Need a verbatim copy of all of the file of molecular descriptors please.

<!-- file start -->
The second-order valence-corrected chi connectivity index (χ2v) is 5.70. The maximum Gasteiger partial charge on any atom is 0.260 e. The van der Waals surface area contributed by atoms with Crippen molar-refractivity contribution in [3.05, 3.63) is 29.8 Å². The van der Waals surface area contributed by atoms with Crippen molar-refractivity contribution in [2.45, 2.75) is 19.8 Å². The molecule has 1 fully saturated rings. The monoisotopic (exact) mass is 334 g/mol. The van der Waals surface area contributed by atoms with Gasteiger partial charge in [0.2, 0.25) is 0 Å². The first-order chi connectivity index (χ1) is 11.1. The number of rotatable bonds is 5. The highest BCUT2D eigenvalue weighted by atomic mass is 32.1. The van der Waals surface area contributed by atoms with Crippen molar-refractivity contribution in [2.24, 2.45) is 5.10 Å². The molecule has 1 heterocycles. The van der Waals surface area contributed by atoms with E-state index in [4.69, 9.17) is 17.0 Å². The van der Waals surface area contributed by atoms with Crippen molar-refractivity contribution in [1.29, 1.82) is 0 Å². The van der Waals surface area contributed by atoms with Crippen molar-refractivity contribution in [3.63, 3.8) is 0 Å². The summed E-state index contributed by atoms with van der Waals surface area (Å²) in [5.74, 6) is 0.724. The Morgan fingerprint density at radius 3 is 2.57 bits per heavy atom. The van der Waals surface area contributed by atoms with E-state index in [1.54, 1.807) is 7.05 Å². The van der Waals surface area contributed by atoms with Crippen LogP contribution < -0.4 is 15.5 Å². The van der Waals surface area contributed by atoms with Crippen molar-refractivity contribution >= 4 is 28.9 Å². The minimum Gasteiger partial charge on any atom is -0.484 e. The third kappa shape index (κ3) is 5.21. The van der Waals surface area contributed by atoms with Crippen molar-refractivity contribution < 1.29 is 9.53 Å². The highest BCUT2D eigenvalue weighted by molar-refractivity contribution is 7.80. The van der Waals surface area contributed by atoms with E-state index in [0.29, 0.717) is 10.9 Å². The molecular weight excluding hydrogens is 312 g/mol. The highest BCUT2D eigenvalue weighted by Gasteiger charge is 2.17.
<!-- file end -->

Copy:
The second-order valence-corrected chi connectivity index (χ2v) is 5.70. The maximum Gasteiger partial charge on any atom is 0.260 e. The van der Waals surface area contributed by atoms with Crippen molar-refractivity contribution in [3.05, 3.63) is 29.8 Å². The van der Waals surface area contributed by atoms with Crippen molar-refractivity contribution in [2.45, 2.75) is 19.8 Å². The molecule has 1 fully saturated rings. The monoisotopic (exact) mass is 334 g/mol. The van der Waals surface area contributed by atoms with Gasteiger partial charge in [0.2, 0.25) is 0 Å². The first-order chi connectivity index (χ1) is 11.1. The number of rotatable bonds is 5. The highest BCUT2D eigenvalue weighted by atomic mass is 32.1. The van der Waals surface area contributed by atoms with Crippen molar-refractivity contribution in [2.24, 2.45) is 5.10 Å². The molecule has 1 heterocycles. The van der Waals surface area contributed by atoms with E-state index in [4.69, 9.17) is 17.0 Å². The van der Waals surface area contributed by atoms with Crippen molar-refractivity contribution in [1.29, 1.82) is 0 Å². The van der Waals surface area contributed by atoms with Crippen molar-refractivity contribution in [3.63, 3.8) is 0 Å². The summed E-state index contributed by atoms with van der Waals surface area (Å²) in [5.74, 6) is 0.724. The Morgan fingerprint density at radius 3 is 2.57 bits per heavy atom. The van der Waals surface area contributed by atoms with E-state index in [1.54, 1.807) is 7.05 Å². The van der Waals surface area contributed by atoms with Crippen LogP contribution < -0.4 is 15.5 Å². The van der Waals surface area contributed by atoms with Crippen molar-refractivity contribution >= 4 is 28.9 Å². The minimum Gasteiger partial charge on any atom is -0.484 e. The third kappa shape index (κ3) is 5.21. The van der Waals surface area contributed by atoms with Crippen molar-refractivity contribution < 1.29 is 9.53 Å². The highest BCUT2D eigenvalue weighted by molar-refractivity contribution is 7.80. The van der Waals surface area contributed by atoms with E-state index in [0.29, 0.717) is 10.9 Å². The molecular weight excluding hydrogens is 312 g/mol. The highest BCUT2D eigenvalue weighted by Gasteiger charge is 2.17.